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How to raise confident kids.

If there was one thing I had to pick from everything I've learned that's helped me be the best parent to young kids (toddlers and babies so far), it's what I'm about to talk about. When I've taught it in passing to leaders who are parents, some are often blown away by this, and instantly realise how they've been making big mistakes. After they learn it, they understand their kids more, they're more compassionate.

I heard this quote today "You can't hate and understand someone at the same time". So good, it was so good when I heard it.

Because since teaching and mentoring high performers to be better leaders ( and parents as a bi-product) it's clear that this formula is accurate:

1. Appreciate

2. Understand

3. Heal

4. Give

5. Grow

When you appreciate a situation, person, behaviour, anything, you understand it more by doing this, and then that feels good.

Because you're healing your psyche.

You're making yourself more conscious of the ways you learned to reject yourself unconsciously.

I'd read that again if I were you, it's changed my life and made me SO much more appreciative of humanity to know everyone's doing the best they can in each moment with the resources they have and are aware of (for me that's just so true).

So then you grow from healing, and you want to give more because you realise that it feels good to give, and the way you achieve anything great and continue to grow, is by realising how much each human on this planet needs one another.

Humans need you and your genius.

I mean, how do you get to experience flying through the sky while you sit in a chair?

Having your own personal computer and endless library of songs to listen to that fit in your pocket?

Walking into a room that has air flowing into it at your exact desired temperature like absolute magic?

Other humans.

That's right, you have other humans to thank for many incredible things you probably don't think twice about.

And that's cool I get that part. We all miss what we can be grateful for when we're distracted by other things at times.

So, here is the one thing I'd choose to learn for my kids to be resilient, wise and powerful (I get the above was not about that, but really its very useful for me what I've said above).


There's a brilliant book called the whole brain child.

In it, a picture of a brain split into two halves.

You see a ladder that leads up to the top half of the brain.

When a child is in emotional pain, until that's regulated, you can't teach them anything.

They need physical touch to regulate these emotions, or simply waiting for them to cry it out because their bodies express a lot of what they don't have the words for yet. They also need parents to be attuned to their emotions, meaning, they can say "You're feeling sad right now, it's ok to feel that" and most of the time wait until they've let it out.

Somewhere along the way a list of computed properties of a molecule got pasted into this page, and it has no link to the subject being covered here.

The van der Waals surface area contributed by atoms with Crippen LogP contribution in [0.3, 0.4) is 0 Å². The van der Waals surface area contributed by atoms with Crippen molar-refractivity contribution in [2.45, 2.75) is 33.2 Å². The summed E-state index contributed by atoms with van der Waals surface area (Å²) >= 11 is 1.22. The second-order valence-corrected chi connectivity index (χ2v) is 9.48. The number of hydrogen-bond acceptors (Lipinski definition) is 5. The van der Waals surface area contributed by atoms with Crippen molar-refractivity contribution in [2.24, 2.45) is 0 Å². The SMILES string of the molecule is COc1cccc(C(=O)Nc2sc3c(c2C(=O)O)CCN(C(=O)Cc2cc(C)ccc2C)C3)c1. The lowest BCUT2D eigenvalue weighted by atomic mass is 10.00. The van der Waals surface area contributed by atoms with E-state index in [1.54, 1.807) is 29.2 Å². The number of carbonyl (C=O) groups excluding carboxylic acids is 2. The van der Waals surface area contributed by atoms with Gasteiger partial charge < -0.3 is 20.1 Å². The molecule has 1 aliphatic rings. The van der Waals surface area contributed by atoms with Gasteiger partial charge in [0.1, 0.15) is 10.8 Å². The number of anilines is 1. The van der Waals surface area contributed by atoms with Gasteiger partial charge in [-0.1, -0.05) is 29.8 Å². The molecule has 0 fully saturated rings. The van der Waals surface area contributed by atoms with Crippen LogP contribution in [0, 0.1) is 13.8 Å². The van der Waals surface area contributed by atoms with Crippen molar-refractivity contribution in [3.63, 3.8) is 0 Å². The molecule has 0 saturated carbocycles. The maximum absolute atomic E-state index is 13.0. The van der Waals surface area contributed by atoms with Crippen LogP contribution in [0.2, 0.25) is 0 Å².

After observing so many adult clients let go of emotions, I really see them like a sneeze. You've gotta let them get out, otherwise it's like the sneeze builds up again, and you want to sneeze louder or harder.

The big challenge I see, is that 'attuning' part I was talking about?

That can only occur if a parent is aware of their own emotions, because then they can decipher what's going on with their child.

That's why I teach the connection codes.

I teach ambitious leaders how to unlock connection to themselves, so that causes them to deepen connection with everyone around them.

Notice body language as cues, or begin to teach the language of those feelings. Now when I ask my 3 year old what she's feeling, she has a library of them. And I'm not saying parents don't do this. I'm saying it's at a lower level.

So out of everything, why did I choose that to learn, and teach when writing this?

I've read about infants in orphanages dying due to receiving no physical touch. Literally, they died because they couldn't regulate their own feelings in their body.

I observe the after effects of lower emotional intelligence in high achieving leaders weekly. How much it is in the drivers seat of their actions.

It's been shown that people with emotionally intelligent role models have more loving successful relationships, less anxiety, and more career success.

So yeah, it's pretty important. It's not everything, and yes everything needs context. Me being someone who was in the military there is definitely a time for shutting off emotions to achieve outcomes.

I've done that a lot.

But emotional intelligence GIVES you the skillset to be able to process stressful feelings after they happen as well.

I'll leave you with this with the intention of being useful.

Most negative feelings you'll have are hiding a feeling of fear, that's the real thing to deal with, especially anger for example.

And the thoughts you're thinking aren't real, they get produced by that threat the body is perceiving.

What can you do about that?

Ask "what am I really afraid of here"

Acknowledge it, make it known. Most fear is simply fear of the unfamiliar.

Notice in this present moment right now as you're reading this that there is no threat (for most people this is true).

Notice what you feel in your body.

Whatever it is, is ok and normal.

Take a deep breath in through your nose twice, hold it for four seconds.

If you can relax your jaw do that, and breathe out slowly through your mouth (feel free to sigh).

You might notice you feel a bit more relaxed.

Hope so.

I also hope after reading this that you love deeply and differently every day.

Toward yourself and others.

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